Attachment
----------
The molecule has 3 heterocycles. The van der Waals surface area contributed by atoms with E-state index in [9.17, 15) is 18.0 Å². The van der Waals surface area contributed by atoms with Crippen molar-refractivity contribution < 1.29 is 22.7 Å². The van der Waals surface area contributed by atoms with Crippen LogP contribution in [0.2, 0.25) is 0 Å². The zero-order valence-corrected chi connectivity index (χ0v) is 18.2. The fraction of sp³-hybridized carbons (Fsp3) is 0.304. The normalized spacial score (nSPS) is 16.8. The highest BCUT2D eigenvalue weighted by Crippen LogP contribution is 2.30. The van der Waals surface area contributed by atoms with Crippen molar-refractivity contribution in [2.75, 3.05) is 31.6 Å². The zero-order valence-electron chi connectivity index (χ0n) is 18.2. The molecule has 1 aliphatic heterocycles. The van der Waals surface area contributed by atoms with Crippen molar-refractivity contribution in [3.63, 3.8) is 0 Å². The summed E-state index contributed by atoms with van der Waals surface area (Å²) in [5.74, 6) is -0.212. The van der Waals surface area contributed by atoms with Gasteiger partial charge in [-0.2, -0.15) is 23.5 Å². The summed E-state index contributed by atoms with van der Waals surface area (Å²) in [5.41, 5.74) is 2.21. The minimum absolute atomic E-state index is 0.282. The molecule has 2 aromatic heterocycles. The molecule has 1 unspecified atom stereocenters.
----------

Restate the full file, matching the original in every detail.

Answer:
The molecule has 3 heterocycles. The van der Waals surface area contributed by atoms with E-state index in [9.17, 15) is 18.0 Å². The van der Waals surface area contributed by atoms with Crippen molar-refractivity contribution < 1.29 is 22.7 Å². The van der Waals surface area contributed by atoms with Crippen LogP contribution in [0.2, 0.25) is 0 Å². The zero-order valence-corrected chi connectivity index (χ0v) is 18.2. The fraction of sp³-hybridized carbons (Fsp3) is 0.304. The normalized spacial score (nSPS) is 16.8. The highest BCUT2D eigenvalue weighted by Crippen LogP contribution is 2.30. The van der Waals surface area contributed by atoms with Crippen molar-refractivity contribution in [2.75, 3.05) is 31.6 Å². The zero-order valence-electron chi connectivity index (χ0n) is 18.2. The molecule has 1 aliphatic heterocycles. The van der Waals surface area contributed by atoms with Crippen molar-refractivity contribution in [3.63, 3.8) is 0 Å². The summed E-state index contributed by atoms with van der Waals surface area (Å²) in [5.74, 6) is -0.212. The van der Waals surface area contributed by atoms with Gasteiger partial charge in [-0.2, -0.15) is 23.5 Å². The summed E-state index contributed by atoms with van der Waals surface area (Å²) in [5.41, 5.74) is 2.21. The minimum absolute atomic E-state index is 0.282. The molecule has 2 aromatic heterocycles. The molecule has 1 unspecified atom stereocenters.